This profile is a good example of needing to be careful with assumptions.
Overview of CORRECTIONAL (COR) SCALE
The COR scale provides information pertaining to the possibility that the client may have a relatively high risk of experiencing legal problems. It is composed of items that differentiated between people who had a history of involvement in the juvenile justice system and those who did not.
It is very important not to over-interpret elevated COR scores. Teens who have elevated COR scores are responding similarly to individuals who have violated the law. This does not mean that all clients with elevated COR scores have broken laws. Also, there is no empirical evidence that these clients are at risk for future offenses.
If a client has an elevated COR score, it is worth exploring those behaviors which may be leading the client to make poor choices, especially after using substances and magnifying the tendency to exhibit those behaviors. These include anger management issues, impulsivity, risk taking behaviors, low frustration tolerance or poor social skills. The task of the clinician is to help the client see the relationship of their behavior to the consequences they have experienced and introduce alternatives to regulate their emotions and behavior.
The SASSI A3 was administered on a 15-year-old male and the time frame for the FVA/FVOD was for the past 6 months. The caller explained this time frame was used as the client identified that his substance use became problematic during this time. He indicated he had initially started smoking marijuana but in the last 6 months started abusing Percocet.
There is a lot to look at in this profile below.
He meets Rules 1, 3, 4, 5, 6 and 8 so met the criteria of a High Probability of having a Substance Use Disorder. A reminder that more “yeses” does not necessarily mean a more severe problem or meets the DSM-5 criteria for severity.
His Rx scale score was 1.
The FVA (2) is below average and within the norm.
The FVOD (18) is highly elevated and close to the 98th percentile so he is very open about his use and under what circumstances he is using.
As seen on the profile graph, both the FRISK (2) and ATT (3) are within the norm though above average. These scores indicate he is not necessarily using due to peer pressure nor does he have a strong belief or value system that endorses substance use.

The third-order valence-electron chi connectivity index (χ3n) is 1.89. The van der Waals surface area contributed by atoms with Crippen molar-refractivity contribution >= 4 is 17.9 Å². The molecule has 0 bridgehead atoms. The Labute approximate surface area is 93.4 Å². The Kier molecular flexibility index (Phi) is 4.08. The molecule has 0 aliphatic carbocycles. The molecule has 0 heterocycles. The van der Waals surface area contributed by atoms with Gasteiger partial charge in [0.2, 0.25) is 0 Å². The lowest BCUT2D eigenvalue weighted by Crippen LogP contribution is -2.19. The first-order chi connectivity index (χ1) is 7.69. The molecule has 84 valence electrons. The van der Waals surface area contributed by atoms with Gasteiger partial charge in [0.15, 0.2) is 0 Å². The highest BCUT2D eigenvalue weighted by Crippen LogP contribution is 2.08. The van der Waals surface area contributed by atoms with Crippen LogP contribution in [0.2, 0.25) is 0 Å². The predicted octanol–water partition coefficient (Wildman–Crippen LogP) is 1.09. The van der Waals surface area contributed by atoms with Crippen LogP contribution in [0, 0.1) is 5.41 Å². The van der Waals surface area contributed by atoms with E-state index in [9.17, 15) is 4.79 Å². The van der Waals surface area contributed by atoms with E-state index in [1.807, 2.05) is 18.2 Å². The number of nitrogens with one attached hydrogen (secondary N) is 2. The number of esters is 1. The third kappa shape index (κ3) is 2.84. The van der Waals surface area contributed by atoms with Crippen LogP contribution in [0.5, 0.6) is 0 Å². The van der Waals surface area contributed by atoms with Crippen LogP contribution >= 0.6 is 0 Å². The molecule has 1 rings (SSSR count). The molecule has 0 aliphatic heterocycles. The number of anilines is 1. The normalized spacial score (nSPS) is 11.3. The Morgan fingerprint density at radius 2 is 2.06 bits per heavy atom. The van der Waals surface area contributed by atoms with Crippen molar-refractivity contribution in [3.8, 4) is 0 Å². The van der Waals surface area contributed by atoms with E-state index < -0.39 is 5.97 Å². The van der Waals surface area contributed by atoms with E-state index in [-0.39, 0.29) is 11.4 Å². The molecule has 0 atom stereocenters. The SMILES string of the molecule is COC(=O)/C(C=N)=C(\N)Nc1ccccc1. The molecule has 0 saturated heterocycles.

The SYM (9) is off the chart. He is endorsing negative consequences and symptoms of his use as well as loss of control.
It is worth taking the time to look at how he has answered his face valid scales and do content analysis of his answers because these will generate a lot of information for clinical insight and discussion on how and why he is using substances. As a reminder, the face valid scales are the FVA, FVOD, FRISK, ATT, SYM and Rx scales. You cannot do content analysis on the subtle scales.
Both the OAT (8) and SAT (7) are above the 85th percentile. Although the OAT indicates he can acknowledge personal limitations, the higher SAT score indicates a level of denial or lack of awareness or detachment from feelings and may present himself functioning well.
The DEF (4) score is very significant as it is below the 15th percentile. This indicates severe emotional pain, and he may be exhibiting depressive symptoms so it is suggested a mental status exam should be conducted.
As usual, there is no individual clinical interpretation to SAM (4).
The last scale, COR (10) is highly elevated above the 98th percentile. He is identifying with those issues that are normally seen in juveniles with legal issues.
This is where one must be careful with assumptions because this client has had no legal issues for any reason. It is more productive to explore those issues he is identifying with and affecting his choice making.
It is also curious that one can be very open (based on the FVOD and SYM) yet have an elevated SAT score as well. This may be due to the DEF score and the emotional pain he is in. Hypothetically, he may believe that if he was not “depressed” he would not be abusing drugs.
Another aspect of the profile is to explore his Rx result. According to the client’s report, he is primarily abusing Percocet. His score may reflect he is getting it illicitly and not through a doctor.
Finally, regarding treatment considerations, the caller reported he has tried to quit using the Percocet for a week but relapsed. A treatment plan including inpatient should be considered considering his reported relapse.
We hope this is helpful to you.
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And as always, Thank you for your interest in the SASSI.